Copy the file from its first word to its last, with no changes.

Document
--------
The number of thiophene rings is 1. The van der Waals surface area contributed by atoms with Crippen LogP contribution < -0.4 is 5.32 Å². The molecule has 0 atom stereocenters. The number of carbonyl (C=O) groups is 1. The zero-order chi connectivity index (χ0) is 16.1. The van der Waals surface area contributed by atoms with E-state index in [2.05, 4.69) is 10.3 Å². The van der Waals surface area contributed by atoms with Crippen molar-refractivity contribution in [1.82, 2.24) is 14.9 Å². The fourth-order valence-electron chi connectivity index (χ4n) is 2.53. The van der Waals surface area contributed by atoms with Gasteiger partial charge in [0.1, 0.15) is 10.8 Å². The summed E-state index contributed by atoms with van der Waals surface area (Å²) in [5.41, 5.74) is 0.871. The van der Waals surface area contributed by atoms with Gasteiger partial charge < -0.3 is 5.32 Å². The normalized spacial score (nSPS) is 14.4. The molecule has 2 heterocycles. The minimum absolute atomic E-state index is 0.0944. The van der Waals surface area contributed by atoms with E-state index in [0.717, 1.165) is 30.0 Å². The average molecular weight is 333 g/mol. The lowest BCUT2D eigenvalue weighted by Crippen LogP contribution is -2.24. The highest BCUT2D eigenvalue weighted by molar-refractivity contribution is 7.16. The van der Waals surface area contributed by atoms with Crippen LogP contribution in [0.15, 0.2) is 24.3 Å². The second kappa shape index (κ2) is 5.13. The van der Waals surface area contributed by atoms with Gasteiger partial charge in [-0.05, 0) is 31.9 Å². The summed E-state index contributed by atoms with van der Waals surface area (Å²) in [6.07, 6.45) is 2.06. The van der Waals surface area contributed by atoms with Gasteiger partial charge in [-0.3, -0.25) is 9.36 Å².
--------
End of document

The number of thiophene rings is 1. The van der Waals surface area contributed by atoms with Crippen LogP contribution < -0.4 is 5.32 Å². The molecule has 0 atom stereocenters. The number of carbonyl (C=O) groups is 1. The zero-order chi connectivity index (χ0) is 16.1. The van der Waals surface area contributed by atoms with E-state index in [2.05, 4.69) is 10.3 Å². The van der Waals surface area contributed by atoms with Crippen molar-refractivity contribution in [1.82, 2.24) is 14.9 Å². The fourth-order valence-electron chi connectivity index (χ4n) is 2.53. The van der Waals surface area contributed by atoms with Gasteiger partial charge in [0.1, 0.15) is 10.8 Å². The summed E-state index contributed by atoms with van der Waals surface area (Å²) in [5.41, 5.74) is 0.871. The van der Waals surface area contributed by atoms with Gasteiger partial charge < -0.3 is 5.32 Å². The normalized spacial score (nSPS) is 14.4. The molecule has 2 heterocycles. The minimum absolute atomic E-state index is 0.0944. The van der Waals surface area contributed by atoms with E-state index in [0.717, 1.165) is 30.0 Å². The average molecular weight is 333 g/mol. The lowest BCUT2D eigenvalue weighted by Crippen LogP contribution is -2.24. The highest BCUT2D eigenvalue weighted by molar-refractivity contribution is 7.16. The van der Waals surface area contributed by atoms with Crippen LogP contribution in [0.15, 0.2) is 24.3 Å². The second kappa shape index (κ2) is 5.13. The van der Waals surface area contributed by atoms with Gasteiger partial charge in [-0.05, 0) is 31.9 Å². The summed E-state index contributed by atoms with van der Waals surface area (Å²) in [6.07, 6.45) is 2.06. The van der Waals surface area contributed by atoms with Gasteiger partial charge in [-0.3, -0.25) is 9.36 Å².